With regard to lasting popularity and critical acclaim, Arnold Bennett’s literary output includes few texts that could rival The Old Wives’ Tale. Written during his years in the French capital (1903-1912), the novel constitutes his conscious attempt to “go one better” than Maupassant’s Une Vie by offering, as he puts it in the preface, “the life-history of two women instead of only one” (p. 33). Although this mission statement is complicated by the same tongue-in-cheek irony that also marks Bennett’s narrative voice in the text, it still accurately sums up the basic plotline of the novel. The old wives of the title are the two shopkeeper’s daughters, Constance and …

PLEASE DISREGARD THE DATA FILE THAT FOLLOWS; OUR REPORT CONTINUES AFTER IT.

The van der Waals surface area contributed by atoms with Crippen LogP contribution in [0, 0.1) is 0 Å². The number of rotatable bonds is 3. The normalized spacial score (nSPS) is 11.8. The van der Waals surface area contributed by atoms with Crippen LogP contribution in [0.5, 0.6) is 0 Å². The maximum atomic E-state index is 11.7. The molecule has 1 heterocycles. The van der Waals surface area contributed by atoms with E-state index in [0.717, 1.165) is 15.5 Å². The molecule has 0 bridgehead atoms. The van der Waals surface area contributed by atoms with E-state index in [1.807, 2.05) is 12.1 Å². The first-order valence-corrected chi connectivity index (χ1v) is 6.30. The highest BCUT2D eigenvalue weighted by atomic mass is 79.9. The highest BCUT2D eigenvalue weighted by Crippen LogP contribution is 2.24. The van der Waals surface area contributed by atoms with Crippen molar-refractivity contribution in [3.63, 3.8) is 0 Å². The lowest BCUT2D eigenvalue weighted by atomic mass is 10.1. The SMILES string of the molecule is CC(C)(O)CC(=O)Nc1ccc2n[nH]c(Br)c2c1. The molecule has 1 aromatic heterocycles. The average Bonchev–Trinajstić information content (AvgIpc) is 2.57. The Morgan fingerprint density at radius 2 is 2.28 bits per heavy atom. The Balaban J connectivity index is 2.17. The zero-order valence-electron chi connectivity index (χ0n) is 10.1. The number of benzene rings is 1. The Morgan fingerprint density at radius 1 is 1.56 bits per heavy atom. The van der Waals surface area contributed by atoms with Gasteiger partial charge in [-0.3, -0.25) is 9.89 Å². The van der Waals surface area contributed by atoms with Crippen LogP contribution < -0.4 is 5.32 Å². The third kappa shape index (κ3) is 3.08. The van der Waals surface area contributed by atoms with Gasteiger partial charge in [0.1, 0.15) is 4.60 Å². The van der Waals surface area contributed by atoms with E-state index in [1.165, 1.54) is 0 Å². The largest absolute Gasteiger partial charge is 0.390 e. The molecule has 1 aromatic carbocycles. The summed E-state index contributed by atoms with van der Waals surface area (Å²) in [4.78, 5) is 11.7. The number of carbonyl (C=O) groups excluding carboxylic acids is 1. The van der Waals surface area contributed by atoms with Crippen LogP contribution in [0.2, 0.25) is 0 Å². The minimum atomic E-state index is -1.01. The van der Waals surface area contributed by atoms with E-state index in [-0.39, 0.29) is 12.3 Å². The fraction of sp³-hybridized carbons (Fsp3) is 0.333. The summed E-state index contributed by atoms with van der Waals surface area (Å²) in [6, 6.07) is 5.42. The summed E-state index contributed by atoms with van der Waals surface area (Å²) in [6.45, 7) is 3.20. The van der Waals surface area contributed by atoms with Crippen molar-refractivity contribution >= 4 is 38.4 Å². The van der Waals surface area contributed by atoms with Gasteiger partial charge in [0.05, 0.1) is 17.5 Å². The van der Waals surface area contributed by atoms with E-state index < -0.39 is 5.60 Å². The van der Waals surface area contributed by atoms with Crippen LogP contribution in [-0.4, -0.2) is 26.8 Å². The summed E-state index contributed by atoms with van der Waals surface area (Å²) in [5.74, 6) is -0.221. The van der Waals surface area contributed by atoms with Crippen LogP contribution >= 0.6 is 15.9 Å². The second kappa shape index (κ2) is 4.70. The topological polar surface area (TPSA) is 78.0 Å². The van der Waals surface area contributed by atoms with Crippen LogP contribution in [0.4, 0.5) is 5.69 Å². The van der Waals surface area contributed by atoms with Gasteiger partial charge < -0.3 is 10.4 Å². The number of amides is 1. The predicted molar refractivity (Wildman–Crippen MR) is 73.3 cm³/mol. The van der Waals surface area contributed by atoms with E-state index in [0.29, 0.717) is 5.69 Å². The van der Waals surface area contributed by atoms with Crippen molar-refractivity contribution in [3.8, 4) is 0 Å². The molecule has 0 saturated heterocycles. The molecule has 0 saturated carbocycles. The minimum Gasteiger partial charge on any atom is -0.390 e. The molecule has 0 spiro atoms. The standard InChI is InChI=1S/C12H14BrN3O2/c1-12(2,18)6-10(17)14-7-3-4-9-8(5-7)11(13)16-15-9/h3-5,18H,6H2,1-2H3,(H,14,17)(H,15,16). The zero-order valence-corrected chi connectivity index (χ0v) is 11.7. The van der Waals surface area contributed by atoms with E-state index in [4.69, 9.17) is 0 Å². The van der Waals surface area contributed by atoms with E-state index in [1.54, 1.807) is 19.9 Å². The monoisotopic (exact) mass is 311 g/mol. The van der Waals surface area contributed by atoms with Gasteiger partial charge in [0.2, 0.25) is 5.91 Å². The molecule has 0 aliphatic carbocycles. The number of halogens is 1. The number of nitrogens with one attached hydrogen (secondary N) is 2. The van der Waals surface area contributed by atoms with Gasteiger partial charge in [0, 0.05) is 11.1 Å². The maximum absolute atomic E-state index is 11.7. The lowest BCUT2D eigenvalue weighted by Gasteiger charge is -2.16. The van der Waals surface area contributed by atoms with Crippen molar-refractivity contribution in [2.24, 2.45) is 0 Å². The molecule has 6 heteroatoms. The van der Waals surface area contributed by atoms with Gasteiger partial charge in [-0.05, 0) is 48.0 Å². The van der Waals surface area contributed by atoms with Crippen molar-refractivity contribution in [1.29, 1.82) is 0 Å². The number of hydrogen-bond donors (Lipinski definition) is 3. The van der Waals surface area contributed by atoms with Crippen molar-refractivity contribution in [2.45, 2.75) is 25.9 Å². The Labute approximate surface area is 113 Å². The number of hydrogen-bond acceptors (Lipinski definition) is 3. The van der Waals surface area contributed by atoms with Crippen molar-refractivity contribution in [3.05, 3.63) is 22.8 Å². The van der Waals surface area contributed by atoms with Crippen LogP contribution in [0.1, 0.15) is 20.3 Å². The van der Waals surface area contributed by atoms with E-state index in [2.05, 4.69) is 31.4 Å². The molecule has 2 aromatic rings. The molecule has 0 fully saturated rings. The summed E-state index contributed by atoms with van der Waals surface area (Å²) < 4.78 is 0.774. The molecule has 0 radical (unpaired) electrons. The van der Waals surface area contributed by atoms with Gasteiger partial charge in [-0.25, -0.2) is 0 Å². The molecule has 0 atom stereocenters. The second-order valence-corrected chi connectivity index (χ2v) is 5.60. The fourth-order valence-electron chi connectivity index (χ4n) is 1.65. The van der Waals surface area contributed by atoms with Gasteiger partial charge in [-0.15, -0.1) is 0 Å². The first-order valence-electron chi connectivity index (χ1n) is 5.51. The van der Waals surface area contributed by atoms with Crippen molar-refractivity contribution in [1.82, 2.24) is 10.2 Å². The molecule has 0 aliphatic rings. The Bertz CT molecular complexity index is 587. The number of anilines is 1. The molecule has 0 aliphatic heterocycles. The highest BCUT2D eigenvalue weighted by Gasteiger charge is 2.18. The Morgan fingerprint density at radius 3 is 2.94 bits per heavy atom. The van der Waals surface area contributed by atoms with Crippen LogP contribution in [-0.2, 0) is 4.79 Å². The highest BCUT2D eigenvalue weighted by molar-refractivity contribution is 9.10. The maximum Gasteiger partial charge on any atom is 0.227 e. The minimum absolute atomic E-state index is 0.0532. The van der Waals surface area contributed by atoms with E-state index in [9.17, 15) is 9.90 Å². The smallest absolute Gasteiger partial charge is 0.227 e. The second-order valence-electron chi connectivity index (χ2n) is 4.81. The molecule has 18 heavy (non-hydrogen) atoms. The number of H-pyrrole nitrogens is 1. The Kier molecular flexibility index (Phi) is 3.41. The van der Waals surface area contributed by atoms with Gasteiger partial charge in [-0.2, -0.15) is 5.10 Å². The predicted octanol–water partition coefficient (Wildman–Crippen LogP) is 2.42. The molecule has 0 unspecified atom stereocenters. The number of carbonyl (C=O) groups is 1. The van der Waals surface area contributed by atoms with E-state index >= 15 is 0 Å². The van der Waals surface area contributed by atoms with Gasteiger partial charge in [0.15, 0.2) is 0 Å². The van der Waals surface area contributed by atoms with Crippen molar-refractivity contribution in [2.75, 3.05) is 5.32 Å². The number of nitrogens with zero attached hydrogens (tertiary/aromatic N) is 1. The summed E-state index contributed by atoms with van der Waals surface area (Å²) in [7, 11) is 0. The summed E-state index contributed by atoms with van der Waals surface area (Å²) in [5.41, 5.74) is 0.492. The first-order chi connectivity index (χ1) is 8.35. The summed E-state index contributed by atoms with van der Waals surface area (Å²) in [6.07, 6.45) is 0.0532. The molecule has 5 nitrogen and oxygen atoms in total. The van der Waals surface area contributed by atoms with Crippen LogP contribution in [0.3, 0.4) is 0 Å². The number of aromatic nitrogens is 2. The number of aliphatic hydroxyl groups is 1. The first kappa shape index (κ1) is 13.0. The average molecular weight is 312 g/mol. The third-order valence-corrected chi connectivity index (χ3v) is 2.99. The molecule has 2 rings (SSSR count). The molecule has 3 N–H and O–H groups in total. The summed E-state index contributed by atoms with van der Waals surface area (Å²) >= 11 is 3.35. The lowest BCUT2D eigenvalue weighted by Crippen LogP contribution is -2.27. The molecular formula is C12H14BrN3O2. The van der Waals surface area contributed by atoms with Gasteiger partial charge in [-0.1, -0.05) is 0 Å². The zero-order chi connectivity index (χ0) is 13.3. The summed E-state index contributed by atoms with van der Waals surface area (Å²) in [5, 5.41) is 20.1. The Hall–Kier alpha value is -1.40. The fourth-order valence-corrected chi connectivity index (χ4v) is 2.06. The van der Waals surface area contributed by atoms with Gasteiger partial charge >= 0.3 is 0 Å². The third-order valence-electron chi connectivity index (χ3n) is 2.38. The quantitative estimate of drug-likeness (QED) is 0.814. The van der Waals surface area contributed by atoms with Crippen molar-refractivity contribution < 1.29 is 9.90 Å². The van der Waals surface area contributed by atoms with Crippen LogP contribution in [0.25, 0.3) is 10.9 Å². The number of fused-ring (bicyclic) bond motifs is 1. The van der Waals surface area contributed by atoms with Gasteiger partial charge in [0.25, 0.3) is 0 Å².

Glitz, Rudolph. "The Old Wives' Tale". The Literary Encyclopedia. First published 13 April 2011; last revised 30 November -1.
[http://www.litencyc.com/php/sworks.php?rec=true&UID=9696, accessed 25 April 2015.]